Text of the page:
I, too, love the 1936 pole vault saga. The key difference between that story and the high jump in Tokyo 2021 is that Nishida and Oe created their “Medals of Eternal Friendship” in 1936 back home after the officials in the sporting arena “unilaterally rejected: their request to share the silver medal. Instead, officials settled the competition via a tie-breaking count back on misses, leading to the medal operation back home in Japan. Ergo, if Messers Barshim and Tamberi wanted to create a similar Eternal Friendship medal back home, beautiful. But do it after either they, or the officials conduct the competition to completion in the arena first. As always, appreciate your thoughtful responses and exhibits from the T&F Garage.


      1. “One man practicing sportsmanship is far better than a hundred teaching it”

        – Knute Rockne

  6. Sorry, but you’re ruining a beautiful moment and also over-thinking it. This wasn’t a case of “everyone’s a winner” because no one else cleared 2.37. There were *2* winners. Calling this a case of “everyone’s a winner” is a straw man argument. Argumentum ad absurdum.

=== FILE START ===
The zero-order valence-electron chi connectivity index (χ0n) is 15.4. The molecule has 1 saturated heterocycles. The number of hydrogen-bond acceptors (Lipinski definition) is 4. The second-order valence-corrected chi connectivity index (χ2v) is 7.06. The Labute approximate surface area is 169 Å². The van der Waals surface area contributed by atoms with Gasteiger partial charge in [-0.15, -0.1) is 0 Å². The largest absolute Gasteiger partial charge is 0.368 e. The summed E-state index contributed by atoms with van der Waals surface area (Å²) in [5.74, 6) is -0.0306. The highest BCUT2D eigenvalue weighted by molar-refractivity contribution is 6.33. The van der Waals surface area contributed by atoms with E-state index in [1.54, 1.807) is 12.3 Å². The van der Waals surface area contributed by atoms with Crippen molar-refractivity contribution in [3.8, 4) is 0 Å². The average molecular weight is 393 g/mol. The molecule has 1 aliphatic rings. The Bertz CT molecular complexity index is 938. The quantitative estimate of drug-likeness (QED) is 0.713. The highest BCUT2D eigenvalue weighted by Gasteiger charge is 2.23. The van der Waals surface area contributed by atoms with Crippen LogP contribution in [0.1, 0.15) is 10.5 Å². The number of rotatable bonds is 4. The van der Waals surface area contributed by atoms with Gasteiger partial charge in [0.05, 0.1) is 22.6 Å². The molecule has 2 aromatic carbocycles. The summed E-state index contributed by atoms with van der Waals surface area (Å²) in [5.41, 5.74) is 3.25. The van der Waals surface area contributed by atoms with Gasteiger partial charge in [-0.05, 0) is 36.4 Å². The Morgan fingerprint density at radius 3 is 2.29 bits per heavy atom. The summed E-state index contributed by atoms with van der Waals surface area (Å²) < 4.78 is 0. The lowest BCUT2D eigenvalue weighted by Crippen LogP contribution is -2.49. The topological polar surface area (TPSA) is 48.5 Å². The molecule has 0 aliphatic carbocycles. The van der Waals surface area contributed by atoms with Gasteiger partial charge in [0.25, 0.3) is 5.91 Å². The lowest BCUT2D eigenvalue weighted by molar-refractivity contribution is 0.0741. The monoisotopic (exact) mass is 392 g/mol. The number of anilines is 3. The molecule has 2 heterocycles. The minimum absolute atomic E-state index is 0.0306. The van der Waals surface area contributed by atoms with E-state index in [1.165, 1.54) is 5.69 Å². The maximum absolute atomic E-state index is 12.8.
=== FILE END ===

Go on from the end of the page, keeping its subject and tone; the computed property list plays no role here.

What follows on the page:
1. Actually, 3 men cleared 2.37.
      Maksim Nedasekau (Belarus) cleared, as well but had one miss at 2.35. So he took bronze. “Everyone” might not have been a winner, as such, but once there was more than one, you’re on the spectrum. And I imagine they didn’t stamp more than one gold ahead of time. Thanks for adding to the conversation.

  7. I agree with you. Isn’t the idea of the Olympics all about competition at the highest level? I grew up in Plymouth MA and ran with my brother on almost every training run. We never finished together on the training runs or races, to me it would be an insult if he slowed down to let me finish with him. We are now fifty nine and sixty years old and still feel the same way. We are best of friends but have to much respect for each other to do what those gentlemen did.